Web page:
+1 Recommend
1 collections
      • Record: found
      • Abstract: found
      • Article: found

      A Histochemical Evaluation of Metabolism in the Coronary Vasculature of the Primate

      Read this article at

          There is no author summary for this article yet. Authors can add summaries to their articles on ScienceOpen to make them more accessible to a non-specialist audience.


          Coronary arteries and arterioles in the left ventricle from the primate Macaca fascicularis were histochemically examined to evaluate their metabolic profiles. Succinate dehydrogenase and cytochrome oxidase activities were assessed to evaluate aerobic metabolic capacity, while myosin ATPase activity was determined as an index of ATP utilization for contraction. Anaerobic capacity was evaluated from lactate dehydrogenase and glycogen reactivity. Glucose-6-phosphate dehydrogenase was examined to determine capacity of the hexose-monophosphate-shunt, while the amounts of deoxyribonucleic and ribonucleic acids were assessed as possible indicators of protein synthesis. Succinate dehydrogenase and cytochrome oxidase demonstrated slight reactivity in both coronary arteries and arterioles indicating a low capacity for aerobic metabolism. Myosin ATPase showed strong activity in arteries and even stronger reactivity in arterioles, suggesting that arteriolar smooth muscle is more capable of utilizing ATP. Glucose-6-phosphate dehydrogenase activity was extremely low in both arteries and arterioles, while deoxyribonucleic and ribonucleic acids demonstrated only slight to moderate reactivity in both arteries and arterioles, indicating that under normal conditions the coronary vasculature appears quite stable with little cell proliferation.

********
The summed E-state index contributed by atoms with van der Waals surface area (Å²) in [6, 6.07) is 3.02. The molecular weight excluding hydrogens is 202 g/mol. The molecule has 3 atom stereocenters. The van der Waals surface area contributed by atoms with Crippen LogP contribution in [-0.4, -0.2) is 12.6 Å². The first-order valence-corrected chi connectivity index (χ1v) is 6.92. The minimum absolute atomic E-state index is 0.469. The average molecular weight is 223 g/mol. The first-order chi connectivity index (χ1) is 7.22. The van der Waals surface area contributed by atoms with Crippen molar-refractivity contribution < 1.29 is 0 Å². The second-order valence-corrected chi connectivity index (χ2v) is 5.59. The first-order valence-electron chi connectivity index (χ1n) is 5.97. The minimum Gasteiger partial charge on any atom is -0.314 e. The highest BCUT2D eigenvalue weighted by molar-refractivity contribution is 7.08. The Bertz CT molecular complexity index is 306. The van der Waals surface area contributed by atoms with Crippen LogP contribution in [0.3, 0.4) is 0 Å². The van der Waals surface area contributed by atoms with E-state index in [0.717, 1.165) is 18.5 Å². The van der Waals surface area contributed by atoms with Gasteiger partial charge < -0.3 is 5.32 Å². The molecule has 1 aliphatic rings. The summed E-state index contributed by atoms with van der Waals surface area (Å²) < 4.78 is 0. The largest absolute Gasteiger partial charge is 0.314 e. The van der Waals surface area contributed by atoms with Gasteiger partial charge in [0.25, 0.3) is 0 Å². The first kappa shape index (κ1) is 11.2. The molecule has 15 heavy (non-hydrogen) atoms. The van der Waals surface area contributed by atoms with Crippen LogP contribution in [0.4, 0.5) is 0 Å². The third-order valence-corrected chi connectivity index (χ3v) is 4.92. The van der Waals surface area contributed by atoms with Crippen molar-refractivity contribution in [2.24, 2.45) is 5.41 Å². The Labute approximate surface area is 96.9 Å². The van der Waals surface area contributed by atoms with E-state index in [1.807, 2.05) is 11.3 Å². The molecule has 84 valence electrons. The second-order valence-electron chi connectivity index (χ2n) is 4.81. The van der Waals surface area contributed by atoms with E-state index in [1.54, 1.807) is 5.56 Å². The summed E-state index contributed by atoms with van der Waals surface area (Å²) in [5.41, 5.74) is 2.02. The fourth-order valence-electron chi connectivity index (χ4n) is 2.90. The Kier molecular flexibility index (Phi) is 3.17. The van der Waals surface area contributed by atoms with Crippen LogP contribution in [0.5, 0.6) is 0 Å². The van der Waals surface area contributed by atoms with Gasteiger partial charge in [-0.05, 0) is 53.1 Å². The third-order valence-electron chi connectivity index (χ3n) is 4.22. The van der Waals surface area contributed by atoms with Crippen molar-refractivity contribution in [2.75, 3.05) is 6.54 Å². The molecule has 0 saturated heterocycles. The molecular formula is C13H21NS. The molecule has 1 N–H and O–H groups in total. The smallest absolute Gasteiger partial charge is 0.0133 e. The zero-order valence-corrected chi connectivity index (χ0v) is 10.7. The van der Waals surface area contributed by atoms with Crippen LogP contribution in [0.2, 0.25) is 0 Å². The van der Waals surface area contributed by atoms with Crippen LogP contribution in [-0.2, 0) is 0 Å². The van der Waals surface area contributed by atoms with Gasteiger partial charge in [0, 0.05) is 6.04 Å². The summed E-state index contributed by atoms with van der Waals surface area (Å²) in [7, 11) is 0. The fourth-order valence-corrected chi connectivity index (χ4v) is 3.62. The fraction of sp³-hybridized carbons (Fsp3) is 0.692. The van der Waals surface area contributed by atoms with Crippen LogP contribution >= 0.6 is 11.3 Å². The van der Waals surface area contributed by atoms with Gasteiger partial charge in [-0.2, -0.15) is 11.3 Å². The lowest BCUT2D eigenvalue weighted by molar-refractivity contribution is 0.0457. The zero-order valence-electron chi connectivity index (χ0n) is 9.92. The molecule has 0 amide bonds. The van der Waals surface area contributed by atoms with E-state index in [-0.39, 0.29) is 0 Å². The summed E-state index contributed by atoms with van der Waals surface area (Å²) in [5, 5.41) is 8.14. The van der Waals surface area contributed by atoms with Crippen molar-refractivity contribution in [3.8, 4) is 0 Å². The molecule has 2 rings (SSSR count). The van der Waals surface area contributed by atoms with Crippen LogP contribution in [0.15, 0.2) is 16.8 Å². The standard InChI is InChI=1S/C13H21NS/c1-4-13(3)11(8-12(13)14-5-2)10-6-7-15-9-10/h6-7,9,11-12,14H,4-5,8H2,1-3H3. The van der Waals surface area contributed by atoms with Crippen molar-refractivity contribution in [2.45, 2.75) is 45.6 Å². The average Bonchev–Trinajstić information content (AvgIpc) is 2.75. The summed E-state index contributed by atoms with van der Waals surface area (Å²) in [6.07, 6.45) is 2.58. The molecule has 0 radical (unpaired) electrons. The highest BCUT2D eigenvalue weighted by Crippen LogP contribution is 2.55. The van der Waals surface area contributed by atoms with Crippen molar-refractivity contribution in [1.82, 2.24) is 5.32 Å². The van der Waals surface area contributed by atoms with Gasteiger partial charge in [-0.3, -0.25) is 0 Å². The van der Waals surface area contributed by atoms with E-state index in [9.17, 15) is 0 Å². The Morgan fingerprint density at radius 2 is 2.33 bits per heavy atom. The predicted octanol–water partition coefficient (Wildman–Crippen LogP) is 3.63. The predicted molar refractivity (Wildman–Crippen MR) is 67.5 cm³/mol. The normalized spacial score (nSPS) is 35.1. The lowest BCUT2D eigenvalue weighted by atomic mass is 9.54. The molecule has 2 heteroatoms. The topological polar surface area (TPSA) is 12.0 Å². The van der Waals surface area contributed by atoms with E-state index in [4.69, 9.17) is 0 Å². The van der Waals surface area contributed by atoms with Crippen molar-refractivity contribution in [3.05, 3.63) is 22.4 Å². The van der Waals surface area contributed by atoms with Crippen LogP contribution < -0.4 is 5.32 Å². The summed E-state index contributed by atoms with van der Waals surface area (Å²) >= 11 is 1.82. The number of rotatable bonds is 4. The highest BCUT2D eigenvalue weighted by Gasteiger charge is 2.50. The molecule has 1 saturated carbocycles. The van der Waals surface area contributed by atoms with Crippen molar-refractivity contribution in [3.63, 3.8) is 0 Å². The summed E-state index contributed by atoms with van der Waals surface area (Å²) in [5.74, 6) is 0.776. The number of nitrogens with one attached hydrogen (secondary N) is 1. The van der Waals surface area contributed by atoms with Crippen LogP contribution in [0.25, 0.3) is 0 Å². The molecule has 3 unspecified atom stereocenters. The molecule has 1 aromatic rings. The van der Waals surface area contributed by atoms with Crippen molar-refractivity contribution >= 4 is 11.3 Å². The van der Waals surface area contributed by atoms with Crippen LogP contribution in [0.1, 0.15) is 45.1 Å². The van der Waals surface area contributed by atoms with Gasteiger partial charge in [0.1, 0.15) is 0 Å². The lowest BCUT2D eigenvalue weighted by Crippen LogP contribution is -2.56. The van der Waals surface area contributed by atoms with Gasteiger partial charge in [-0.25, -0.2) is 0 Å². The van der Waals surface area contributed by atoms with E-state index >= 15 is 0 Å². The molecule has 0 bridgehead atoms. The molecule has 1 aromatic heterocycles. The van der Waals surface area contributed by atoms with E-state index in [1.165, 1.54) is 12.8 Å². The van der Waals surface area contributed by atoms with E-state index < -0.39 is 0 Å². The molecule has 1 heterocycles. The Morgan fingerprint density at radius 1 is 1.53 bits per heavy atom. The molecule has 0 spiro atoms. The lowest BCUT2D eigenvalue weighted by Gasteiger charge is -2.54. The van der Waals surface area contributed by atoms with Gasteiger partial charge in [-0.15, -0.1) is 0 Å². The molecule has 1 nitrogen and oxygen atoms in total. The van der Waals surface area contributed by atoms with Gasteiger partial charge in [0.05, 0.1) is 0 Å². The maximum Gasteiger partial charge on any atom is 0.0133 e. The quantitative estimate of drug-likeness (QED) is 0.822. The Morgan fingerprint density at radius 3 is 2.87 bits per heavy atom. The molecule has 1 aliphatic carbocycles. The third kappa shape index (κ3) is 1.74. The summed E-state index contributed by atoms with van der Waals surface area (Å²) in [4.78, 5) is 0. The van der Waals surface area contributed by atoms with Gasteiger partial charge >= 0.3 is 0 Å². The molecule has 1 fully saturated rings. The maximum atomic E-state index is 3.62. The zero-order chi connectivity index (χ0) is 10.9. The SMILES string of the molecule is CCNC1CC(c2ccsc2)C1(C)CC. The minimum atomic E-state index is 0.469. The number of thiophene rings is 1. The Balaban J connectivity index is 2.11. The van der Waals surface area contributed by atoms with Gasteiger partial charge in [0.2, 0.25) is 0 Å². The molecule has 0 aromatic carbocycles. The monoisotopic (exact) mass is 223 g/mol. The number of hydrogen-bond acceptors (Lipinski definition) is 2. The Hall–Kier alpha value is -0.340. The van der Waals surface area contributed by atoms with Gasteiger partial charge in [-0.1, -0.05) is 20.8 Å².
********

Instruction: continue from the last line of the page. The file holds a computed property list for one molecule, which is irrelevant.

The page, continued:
Related collections

          Author and article information

          J Vasc Res
          Journal of Vascular Research
          S. Karger AG
          19 September 2008
          : 19
          : 4
          : 186-196
          Departments of aAnatomy and bMedical Physiology, College of Medicine, Texas A & M University, College Station, Tex., and Department of cPhysiology, Texas College of Osteopathic Medicine, Fort Worth, Tex. (USA)
          158384 Blood Vessels 1982;19:186–196
          © 1982 S. Karger AG, Basel

          Copyright: All rights reserved. No part of this publication may be translated into other languages, reproduced or utilized in any form or by any means, electronic or mechanical, including photocopying, recording, microcopying, or by any information storage and retrieval system, without permission in writing from the publisher. Drug Dosage: The authors and the publisher have exerted every effort to ensure that drug selection and dosage set forth in this text are in accord with current recommendations and practice at the time of publication. However, in view of ongoing research, changes in government regulations, and the constant flow of information relating to drug therapy and drug reactions, the reader is urged to check the package insert for each drug for any changes in indications and dosage and for added warnings and precautions. This is particularly important when the recommended agent is a new and/or infrequently employed drug. Disclaimer: The statements, opinions and data contained in this publication are solely those of the individual authors and contributors and not of the publishers and the editor(s). The appearance of advertisements or/and product references in the publication is not a warranty, endorsement, or approval of the products or services advertised or of their effectiveness, quality or safety. The publisher and the editor(s) disclaim responsibility for any injury to persons or property resulting from any ideas, methods, instructions or products referred to in the content or advertisements.

          Page count
          Pages: 11
          Research Paper


          Comment on this article